The Amazing Spiderman 2 continues on the previous entries habit of getting Spiderman absolutely right. Though grounded in reality, the world is a little over-the-top, the one liners are occasionally too much and make Peter Parker seem like an arrogant young kid (which he is), but the action is fantastic and the villains have a way of having some pathos that they don’t always do in other superhero universes. Emma Stone deserves special mention as making her Gwen Stacy the model on which all “girlfriend in a superhero movie” roles should be, as she’s smarter than Peter (Andrew Garfield, fantastic again) and bails him out at least as many times as he saves her. A damsel in distress she is not. Ultimately, The Amazing Spiderman 2 has too many villains, too many throwaway moments (or moments that should’ve been thrown away), and is a little too long. Still, it was a blast and worthy of standing alongside Spiderman 2, the only great entry in the Tobey Maguire/Sam Raimi movies.
With, by the end of the movie, having 3 villains, it becomes too much. But Paul Giamatti is hamming it up with a ridiculous Russian accent that made me smile in his 5 minutes or so of screen time as Rhino. Dane DeHaan does some nice work as Harry Osborn, spoiled little rich kid who finds out he’s dying from a genetic disease and has to go about finding out how to stop the disease. Eventually he becomes the Green Goblin, one of Spiderman’s most iconic foes. It’s too bad that he’s ridiculous to look at and listen to once the villainous transformation takes place, but he does get a game changer of a villainous deed that is handled as well as anything has any moment in any comic book movie yet. The main villain of the piece, the one I wish had had more screen time, is Jamie Foxx’s terrific obsessive fan turned dangerous enemy, Electro. I liked the consequences shown for when a villain is able to have the almost God-like ability to control electricity. Imagine New York City completely blacking out because of this uncontainable and uncontrollable lust for electricity that Electro has. This movie imagines those type of consequences.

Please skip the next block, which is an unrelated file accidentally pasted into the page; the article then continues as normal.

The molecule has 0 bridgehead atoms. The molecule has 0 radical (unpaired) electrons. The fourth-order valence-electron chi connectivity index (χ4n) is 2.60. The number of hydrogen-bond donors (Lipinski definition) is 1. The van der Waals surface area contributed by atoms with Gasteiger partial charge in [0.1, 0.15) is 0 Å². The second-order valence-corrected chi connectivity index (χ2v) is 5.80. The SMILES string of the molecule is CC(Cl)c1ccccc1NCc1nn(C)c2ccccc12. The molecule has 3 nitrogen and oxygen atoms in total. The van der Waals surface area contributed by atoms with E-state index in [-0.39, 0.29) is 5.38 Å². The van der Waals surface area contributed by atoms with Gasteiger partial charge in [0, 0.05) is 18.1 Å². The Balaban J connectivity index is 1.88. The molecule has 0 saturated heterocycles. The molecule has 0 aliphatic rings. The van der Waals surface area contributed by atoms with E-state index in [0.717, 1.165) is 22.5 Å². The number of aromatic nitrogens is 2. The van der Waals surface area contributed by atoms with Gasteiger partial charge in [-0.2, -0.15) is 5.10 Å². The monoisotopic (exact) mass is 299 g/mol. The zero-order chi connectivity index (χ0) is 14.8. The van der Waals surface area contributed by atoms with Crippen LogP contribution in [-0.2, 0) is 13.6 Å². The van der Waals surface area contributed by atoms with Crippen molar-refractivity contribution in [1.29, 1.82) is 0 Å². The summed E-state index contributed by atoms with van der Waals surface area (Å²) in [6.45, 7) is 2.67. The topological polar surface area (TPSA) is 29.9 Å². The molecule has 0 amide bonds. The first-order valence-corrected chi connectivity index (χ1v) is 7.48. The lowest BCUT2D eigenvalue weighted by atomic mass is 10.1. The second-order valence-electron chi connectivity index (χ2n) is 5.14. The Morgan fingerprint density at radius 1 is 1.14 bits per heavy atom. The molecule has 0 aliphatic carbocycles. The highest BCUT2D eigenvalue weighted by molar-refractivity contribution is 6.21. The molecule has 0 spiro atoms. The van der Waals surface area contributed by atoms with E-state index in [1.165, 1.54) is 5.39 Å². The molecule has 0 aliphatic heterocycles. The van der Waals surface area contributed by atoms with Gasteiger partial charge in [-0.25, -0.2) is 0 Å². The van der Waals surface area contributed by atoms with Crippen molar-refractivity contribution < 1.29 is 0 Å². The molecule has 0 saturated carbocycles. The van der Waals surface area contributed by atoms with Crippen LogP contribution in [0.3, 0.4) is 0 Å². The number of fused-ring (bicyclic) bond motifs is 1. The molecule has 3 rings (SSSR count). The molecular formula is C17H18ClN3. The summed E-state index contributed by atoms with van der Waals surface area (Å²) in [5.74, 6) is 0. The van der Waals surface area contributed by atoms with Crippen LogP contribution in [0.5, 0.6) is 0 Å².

Andrew Garfield, who I first noticed in his extraordinary work in Terry Gilliam’s extraordinary movie The Imaginarium of Dr. Parnassus, is simply a perfect fit for this role. Even at 30, he still is passable as a high school senior and college freshman. He plays Peter wrestling the demons of what it means to be Spiderman and whether he’s actually ultimately doing good or bad for the city. He shows the physical toll being a superhero would take on your body and mind. But he also plays the humor and the light heartedness of Spiderman as well. And the chemistry that he and real life love Emma Stone have is what really carries the movie’s core along. I can’t wait to see where director Marc Webb goes with the series from here.